HENNESSEY, Okla. — When 17-year-old bullrider Nathan Hatchel puts on AC/DC’s “Thunderstruck,” he means business.

“This song pumps him up,” said his soon-to-be stepmom, Barbara Chartier, taking a video on the fence of the Hennessey Rodeo Arena before the gate was lifted Sunday. “Whenever we go to rodeos, I always make sure to ask them to play this over the speakers for him.”

And there are countless rodeos at national, regional and amateur levels. Nathan, a Hennessey High School senior, qualified as fourth in the nation for bullriding last summer at the National High School Finals Rodeo in Rock Springs, Wyo. He also has a sponsorship with Tin Haul urban Western wear.

Nathan’s third ride of the day was Black Hawk — the 1,300-pound newest addition to the Hatchels’ personal herd of 5 bulls.

Chartier says she and his father, Craig Hatchel, have told Nathan not to overthink it and let the adrenaline kick do its job once he sits down on the bull in the chute.

“I just think to myself, ‘Don’t get my ass kicked,’” Nathan said, grinning, his braces showing.

And he means it literally. His boots are roped around his legs so they don’t fly off. Red gloves are taped to his wrists, clutching the resin-covered ropes to hold a grip. His cross necklace is visible beneath his red protective vest.

Minutes turn to seconds before his father swings open the gate.

One, one-thousand ...

Black Hawk is a college-level bull, bought by Craig Hatchel two weeks ago to prepare Nathan for riding the more difficult bulls at college rodeo competitions.

The publicity of his national placing led to a full-ride scholarship to Southwestern Oklahoma State University’s rodeo athletics program. The scholarship will cover his tuition, books and travel expenses for all four years.

He signed the letter of intent Thursday at the high school, with the college’s head rodeo coach, Mike Visnieski, present.

“We’re really proud to have Nathan on board. He’s an accomplished bullrider and will have a positive impact on our team,” Visnieski said.

SWOSU’s men’s rodeo program ranks the second of 15 in the state. The team has placed first in the national championships four times in the last 30 years.

Nathan will compete in the Central Plains region, consisting of 20 schools in Oklahoma and Kansas, in 10 rodeos throughout the year. In June, the top three in each event and the top two teams go to the college finals in Casper, Wyo.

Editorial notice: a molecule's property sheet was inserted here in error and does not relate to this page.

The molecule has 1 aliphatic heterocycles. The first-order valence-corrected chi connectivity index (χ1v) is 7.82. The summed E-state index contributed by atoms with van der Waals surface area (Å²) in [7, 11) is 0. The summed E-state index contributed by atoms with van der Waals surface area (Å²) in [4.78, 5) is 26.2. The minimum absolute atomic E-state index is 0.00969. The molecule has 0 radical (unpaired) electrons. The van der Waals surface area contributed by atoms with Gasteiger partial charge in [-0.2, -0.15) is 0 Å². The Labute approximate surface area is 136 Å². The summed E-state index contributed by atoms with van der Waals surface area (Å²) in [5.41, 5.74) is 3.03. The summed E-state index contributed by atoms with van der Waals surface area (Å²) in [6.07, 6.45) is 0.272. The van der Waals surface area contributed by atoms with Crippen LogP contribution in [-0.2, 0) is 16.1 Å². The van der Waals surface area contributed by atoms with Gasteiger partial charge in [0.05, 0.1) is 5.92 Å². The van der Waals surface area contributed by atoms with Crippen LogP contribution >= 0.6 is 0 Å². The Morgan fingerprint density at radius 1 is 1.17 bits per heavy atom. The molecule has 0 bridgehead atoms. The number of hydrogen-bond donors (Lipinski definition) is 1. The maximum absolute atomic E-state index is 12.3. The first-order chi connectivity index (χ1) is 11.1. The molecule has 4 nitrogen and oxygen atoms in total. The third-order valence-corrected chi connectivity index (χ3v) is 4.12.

“I (didn’t) know how to put it into words,” Nathan said about the signing. “It felt like another stepping stone to my life. It felt like I was going somewhere.”

And that was back to the arena to practice more.

Two, one-thousand ...

Nathan first sat on a bull at 13 — later than most his age, he says. He later won his first buckle within that first year.

“I guess my dad never got me into it,” he said, but that didn’t stop the bullriding from continuing to run in the family. Nathan’s uncle and grandfather also rode bulls.

It’s a life de rigueur for a bullrider.

Every week, Nathan’s family and friends travel to a rodeo competition, anywhere within driving distance (last weekend, they were in Decatur, Texas). They practice bucking out every Tuesday or Wednesday (pushed back to Sunday because of last week’s winter weather). Before or after school, Nathan feeds the bulls, goes to the gym and rides his horses.

There isn’t much time for other hobbies, his dad says.

“He pretty much lives and breathes and eats this every day,” Craig Hatchel said. “That’s what makes it difficult to be successful. And it’s not a team sport. You’ve got to make yourself work out, make yourself practice. There’s no one gonna help you do it for you. It takes a lot of discipline.”

A friend asked him before he rode his first bull, Goose, “Did you pray?”

“Yeah, I prayed,” he said.

Three, one-thousand ...

“It’s a lot safer now with the protection they have. They didn’t have (protective) vests when I was riding. They got those right after I stopped,” said his father, who rode bulls until, he says, “I wasn’t making money anymore.”

That, coupled with injuries, work and children to take care of, took Hatchel out of the saddle.

The potential for injuries every time Nathan gets on a bull is enough for his dad to worry about.

“From day to day, you try not to think about it,” Craig Hatchel said with half a grin.

Chartier herself recounted one time at a rodeo, a bull bucked Nathan and then stepped on his back. He tried to get back up, crumpling back to the ground at first.

His vest ultimately saved him.

“He’s been stepped on, kicked, but he’s still going,” Chartier said.

Nathan lasts about 3 seconds before Black Hawk bucks him off.

“I could’ve done better. But that’s what he’s for,” he said afterward, packing his bags of gear.

There’s still more time.

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